The national Institute of Museum and Library Services awarded the North Carolina Aquarium at Pine Knoll Shores a grant to build a conservation and sustainability education exhibit about aquaculture, sustainable fisheries and coral propagation.
Part of the state Department of Natural and Cultural Resources, the aquarium received a $240,808 grant for the exhibit, “Future Waters.” The multimedia exhibit will show behind-the-scenes work of aquarists, feature a 750-gallon habitat with a sustainable fisheries project, and an opportunity to engage with the coral rearing area of the aquarium. Paid interns will provide interpretation to the public while working in the visible labs within the exhibit.
“We’re thrilled to receive funding from the IMLS (Institute of Museum and Library Services) which will help us create our Future Waters gallery,” said Aquarium Director Liz Baird. “The Aquarium’s mission of inspiring appreciation and conservation of our aquatic environments is directly linked to this new gallery, and we hope it will help our guests connect with the multiple ways we can all help protect and conserve our waters.”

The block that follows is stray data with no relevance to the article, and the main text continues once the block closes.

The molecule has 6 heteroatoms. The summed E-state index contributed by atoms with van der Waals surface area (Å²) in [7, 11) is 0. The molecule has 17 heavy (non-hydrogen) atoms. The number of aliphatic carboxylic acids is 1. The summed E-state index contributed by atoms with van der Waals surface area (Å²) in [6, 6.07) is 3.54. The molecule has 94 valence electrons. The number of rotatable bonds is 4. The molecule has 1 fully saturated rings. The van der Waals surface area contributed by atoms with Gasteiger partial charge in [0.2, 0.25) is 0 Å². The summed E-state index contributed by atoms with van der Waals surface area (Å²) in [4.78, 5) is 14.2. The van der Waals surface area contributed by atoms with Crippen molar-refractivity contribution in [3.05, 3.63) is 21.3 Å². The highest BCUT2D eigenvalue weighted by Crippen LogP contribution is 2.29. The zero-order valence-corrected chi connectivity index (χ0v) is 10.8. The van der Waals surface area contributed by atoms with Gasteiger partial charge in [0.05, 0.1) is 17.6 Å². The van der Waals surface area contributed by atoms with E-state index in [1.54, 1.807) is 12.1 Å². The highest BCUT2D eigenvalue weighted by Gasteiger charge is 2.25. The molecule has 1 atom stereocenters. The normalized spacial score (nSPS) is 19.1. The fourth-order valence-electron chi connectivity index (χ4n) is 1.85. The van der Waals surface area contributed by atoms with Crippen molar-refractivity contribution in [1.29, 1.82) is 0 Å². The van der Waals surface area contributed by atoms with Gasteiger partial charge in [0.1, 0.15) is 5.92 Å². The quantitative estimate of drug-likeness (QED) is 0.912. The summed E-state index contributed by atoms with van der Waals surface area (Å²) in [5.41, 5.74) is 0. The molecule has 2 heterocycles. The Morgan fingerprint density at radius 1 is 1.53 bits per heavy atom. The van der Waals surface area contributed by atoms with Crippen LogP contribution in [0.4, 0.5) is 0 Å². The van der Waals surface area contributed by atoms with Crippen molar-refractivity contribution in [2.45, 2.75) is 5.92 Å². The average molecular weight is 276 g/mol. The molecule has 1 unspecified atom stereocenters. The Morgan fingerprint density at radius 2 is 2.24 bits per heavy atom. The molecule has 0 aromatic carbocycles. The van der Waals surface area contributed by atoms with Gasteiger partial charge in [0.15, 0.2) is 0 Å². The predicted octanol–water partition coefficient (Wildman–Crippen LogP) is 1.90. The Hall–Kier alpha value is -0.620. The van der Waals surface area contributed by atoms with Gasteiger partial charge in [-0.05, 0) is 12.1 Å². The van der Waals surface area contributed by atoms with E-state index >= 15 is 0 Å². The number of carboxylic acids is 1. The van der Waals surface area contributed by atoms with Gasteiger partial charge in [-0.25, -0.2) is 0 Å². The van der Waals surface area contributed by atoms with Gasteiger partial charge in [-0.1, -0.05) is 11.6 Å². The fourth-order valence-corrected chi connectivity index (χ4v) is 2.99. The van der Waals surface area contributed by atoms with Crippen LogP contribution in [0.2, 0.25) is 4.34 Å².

The grants were awarded through the institute’s largest competitive grant program, Museums for America, which supports projects that strengthen the ability of individual museums to benefit the public by providing high-quality, inclusive learning experiences, maximizing resources to address community needs through partnerships and collaborations, and by preserving and providing access to the collections entrusted to their care.
In Montgomery County, the Town Creek Indian Mound received a $147,439 grant to improve its interpretation of the Native American experience by planning, designing and fabricating exhibit kiosks in a pilot phase of a larger project to renovate its exhibitions. Nine tribes from North Carolina and South Carolina, along with community groups, will provide critical insight on the interpretation of Native American history and culture. An American Indian Advisory Council is to approve all final decisions.
The project is to culminate with the unveiling of the kiosks, sharing of the videos online through the site’s website and social media, and the production of a white paper and a half-day symposium sharing best practices that can be applied to other historic sites.
“This effort is a direct result of our commitment to an evergreen goal of True Inclusion at our historic sites – sharing the stories of the often-marginalized communities whose lives intersect with these historic places, through inclusion at every level,” said Michelle Lanier, director of the N.C. Division of State Historic Sites. “We are grateful to IMLS for recognizing the importance and power of amplifying North Carolina’s American Indian history as imperative to understanding the history and future of this land.”